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  #1  
Old 11-03-2008, 11:25 AM
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Question The Infrastructure Debate

A comment on one of Jonathan's recent posts, One Aerial Tram or America’s best bike network? (see comment #12), made me wonder what people think of so-called "Bike Infrastructure". Here is the quote:

Quote:
...sometimes it feels like Portland's own bike community is anti-infrastructure. There is so much in-fighting about how to do it and it seems like for many, the idea of separate bike paths is completely repulsive (how dare we suggest there be a safe option away from cars?).
So, what do folks think about Bike Infrastructure?

Some questions to consider:
  • What qualifies as BI?
  • Should BI be separated from auto traffic?
  • Integrated with auto traffic?
  • Not exist? (i.e., are existing streets all the infrastructure we need?)
  • Does separated BI convey the idea that bikes are legit transpo, or make them seem more like childrens' toys?
  • Are separated bikeways more or less dangerous than streets?
  • Are separated bikeways more or less efficient than streets?
  • etc...

If this issue is too much like "The Helmet Debate", I apologize in advance...
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Last edited by biciclero; 11-03-2008 at 11:26 AM. Reason: Added Icon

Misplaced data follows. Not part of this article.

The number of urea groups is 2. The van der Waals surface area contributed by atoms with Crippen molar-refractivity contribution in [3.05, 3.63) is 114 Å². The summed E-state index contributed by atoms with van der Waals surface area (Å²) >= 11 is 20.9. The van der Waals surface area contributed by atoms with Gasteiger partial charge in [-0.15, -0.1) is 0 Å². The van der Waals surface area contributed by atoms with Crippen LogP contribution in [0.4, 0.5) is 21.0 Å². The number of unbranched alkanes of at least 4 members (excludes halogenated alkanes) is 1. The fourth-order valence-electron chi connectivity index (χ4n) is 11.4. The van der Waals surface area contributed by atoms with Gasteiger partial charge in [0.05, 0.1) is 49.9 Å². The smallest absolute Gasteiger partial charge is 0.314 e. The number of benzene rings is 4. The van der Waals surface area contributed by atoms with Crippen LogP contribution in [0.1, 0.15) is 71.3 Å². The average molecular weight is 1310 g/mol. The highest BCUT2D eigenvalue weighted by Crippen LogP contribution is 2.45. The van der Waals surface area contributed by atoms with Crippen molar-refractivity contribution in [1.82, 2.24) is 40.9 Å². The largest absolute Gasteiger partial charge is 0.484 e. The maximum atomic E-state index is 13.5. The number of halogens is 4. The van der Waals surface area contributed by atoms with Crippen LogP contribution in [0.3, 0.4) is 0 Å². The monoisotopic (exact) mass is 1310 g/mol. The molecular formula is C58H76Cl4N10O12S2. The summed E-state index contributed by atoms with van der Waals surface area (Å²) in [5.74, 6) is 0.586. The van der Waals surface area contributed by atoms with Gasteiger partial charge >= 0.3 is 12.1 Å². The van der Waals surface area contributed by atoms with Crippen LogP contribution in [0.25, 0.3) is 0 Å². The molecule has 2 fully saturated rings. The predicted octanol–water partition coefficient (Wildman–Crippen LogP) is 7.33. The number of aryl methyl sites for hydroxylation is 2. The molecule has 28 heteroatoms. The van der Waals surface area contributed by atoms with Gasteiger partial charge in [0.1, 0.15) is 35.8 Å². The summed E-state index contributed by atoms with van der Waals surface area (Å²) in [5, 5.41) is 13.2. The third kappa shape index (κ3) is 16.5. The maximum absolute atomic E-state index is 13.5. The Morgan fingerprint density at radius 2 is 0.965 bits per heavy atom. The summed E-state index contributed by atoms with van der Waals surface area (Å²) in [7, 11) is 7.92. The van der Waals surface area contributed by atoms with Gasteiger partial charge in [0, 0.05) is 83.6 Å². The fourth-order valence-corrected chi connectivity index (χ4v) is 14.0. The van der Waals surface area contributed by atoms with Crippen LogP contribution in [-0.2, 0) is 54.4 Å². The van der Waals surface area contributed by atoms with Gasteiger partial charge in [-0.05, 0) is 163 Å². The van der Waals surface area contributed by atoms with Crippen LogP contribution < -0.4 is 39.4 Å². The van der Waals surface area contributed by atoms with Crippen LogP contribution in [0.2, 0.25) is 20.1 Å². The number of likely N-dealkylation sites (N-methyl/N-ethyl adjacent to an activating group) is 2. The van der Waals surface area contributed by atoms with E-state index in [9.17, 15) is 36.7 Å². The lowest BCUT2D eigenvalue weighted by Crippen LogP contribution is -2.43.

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  #2  
Old 11-03-2008, 11:58 AM
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The question of how to pay for bike infrastructure, has, I think, a lot to do with division between those favoring separated bike infrastructure, and those that don't. Incorporating bike infrastructure into general vehicle roadways allows it to be built and maintained with motor vehicle infrastructure. This can make good sense from an efficiency standpoint. I suspect that separate bike paths and lanes comparable in surface quality, lighting, etc, to general roadways would cost a lot more money to build and maintain than incorporated ones would.

Also, incorporation of bike infrastructure into general vehicle roadways keeps the option of bikes as transportation in the public's mind more than I think it would with separate bike paths and lanes.

The safety advantage and the psychological perception of safety that separated bike infrastructure offers over incorporated infrastructure is something to keep in mind though. I really believe what I hear expressed from time to time, that some would be riders are scared to ride in non separated bike lanes. I think their apprehensions might be reduced some, if and when all road users become better trained to watch out for each others safety on the road.
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Old 11-03-2008, 12:18 PM
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Lightbulb POV's...

I'm going to try to stay out of any debates right now, but as I see it, seperate infrastructure is needed, but we need to have infrastructure integrated into all road projects.

From the Ped POV...
Bikes are faster than me, and scare me. I don't like sharing the sidewalk with them, and cars need to stay off the sidewalks too.
From the Car POV...
Bikes are slower than me, and scare me. I don't like sharing the road with them, and peds need to stay out of the road too.
From the Cyclist POV.